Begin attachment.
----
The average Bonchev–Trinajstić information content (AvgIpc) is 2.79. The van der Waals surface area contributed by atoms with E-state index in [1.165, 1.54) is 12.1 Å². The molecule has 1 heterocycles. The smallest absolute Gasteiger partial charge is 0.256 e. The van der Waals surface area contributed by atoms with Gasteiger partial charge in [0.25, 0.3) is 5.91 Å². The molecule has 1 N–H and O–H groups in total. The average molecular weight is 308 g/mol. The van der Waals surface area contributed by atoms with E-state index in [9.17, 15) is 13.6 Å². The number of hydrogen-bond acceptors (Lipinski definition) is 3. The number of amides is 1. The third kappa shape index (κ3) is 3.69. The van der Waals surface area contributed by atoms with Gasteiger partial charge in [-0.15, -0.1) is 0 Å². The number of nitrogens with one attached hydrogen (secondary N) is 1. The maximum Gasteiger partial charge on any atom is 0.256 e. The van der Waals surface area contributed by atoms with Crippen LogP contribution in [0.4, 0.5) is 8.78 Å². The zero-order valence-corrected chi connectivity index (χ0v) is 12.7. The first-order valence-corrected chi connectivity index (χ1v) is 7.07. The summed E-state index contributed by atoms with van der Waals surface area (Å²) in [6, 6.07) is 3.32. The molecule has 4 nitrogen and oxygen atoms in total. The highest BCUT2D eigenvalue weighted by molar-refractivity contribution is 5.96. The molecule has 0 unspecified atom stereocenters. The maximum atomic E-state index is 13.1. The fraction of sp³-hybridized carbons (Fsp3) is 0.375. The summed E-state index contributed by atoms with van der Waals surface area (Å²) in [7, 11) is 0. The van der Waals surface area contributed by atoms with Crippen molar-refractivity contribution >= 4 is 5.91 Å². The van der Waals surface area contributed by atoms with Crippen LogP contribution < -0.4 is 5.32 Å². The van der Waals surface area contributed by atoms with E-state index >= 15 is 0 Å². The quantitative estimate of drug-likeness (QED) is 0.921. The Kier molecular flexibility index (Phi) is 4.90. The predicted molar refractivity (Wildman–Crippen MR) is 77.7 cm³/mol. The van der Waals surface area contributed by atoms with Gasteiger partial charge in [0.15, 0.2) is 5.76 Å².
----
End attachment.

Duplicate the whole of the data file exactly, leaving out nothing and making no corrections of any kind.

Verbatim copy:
The average Bonchev–Trinajstić information content (AvgIpc) is 2.79. The van der Waals surface area contributed by atoms with E-state index in [1.165, 1.54) is 12.1 Å². The molecule has 1 heterocycles. The smallest absolute Gasteiger partial charge is 0.256 e. The van der Waals surface area contributed by atoms with Gasteiger partial charge in [0.25, 0.3) is 5.91 Å². The molecule has 1 N–H and O–H groups in total. The average molecular weight is 308 g/mol. The van der Waals surface area contributed by atoms with E-state index in [9.17, 15) is 13.6 Å². The number of hydrogen-bond acceptors (Lipinski definition) is 3. The number of amides is 1. The third kappa shape index (κ3) is 3.69. The van der Waals surface area contributed by atoms with Gasteiger partial charge in [-0.15, -0.1) is 0 Å². The number of nitrogens with one attached hydrogen (secondary N) is 1. The maximum Gasteiger partial charge on any atom is 0.256 e. The van der Waals surface area contributed by atoms with Crippen LogP contribution in [0.4, 0.5) is 8.78 Å². The zero-order valence-corrected chi connectivity index (χ0v) is 12.7. The first-order valence-corrected chi connectivity index (χ1v) is 7.07. The summed E-state index contributed by atoms with van der Waals surface area (Å²) in [6, 6.07) is 3.32. The molecule has 4 nitrogen and oxygen atoms in total. The highest BCUT2D eigenvalue weighted by molar-refractivity contribution is 5.96. The molecule has 0 unspecified atom stereocenters. The maximum atomic E-state index is 13.1. The fraction of sp³-hybridized carbons (Fsp3) is 0.375. The summed E-state index contributed by atoms with van der Waals surface area (Å²) in [7, 11) is 0. The van der Waals surface area contributed by atoms with Crippen molar-refractivity contribution >= 4 is 5.91 Å². The van der Waals surface area contributed by atoms with Crippen LogP contribution < -0.4 is 5.32 Å². The van der Waals surface area contributed by atoms with E-state index >= 15 is 0 Å². The quantitative estimate of drug-likeness (QED) is 0.921. The Kier molecular flexibility index (Phi) is 4.90. The predicted molar refractivity (Wildman–Crippen MR) is 77.7 cm³/mol. The van der Waals surface area contributed by atoms with Gasteiger partial charge in [0.15, 0.2) is 5.76 Å².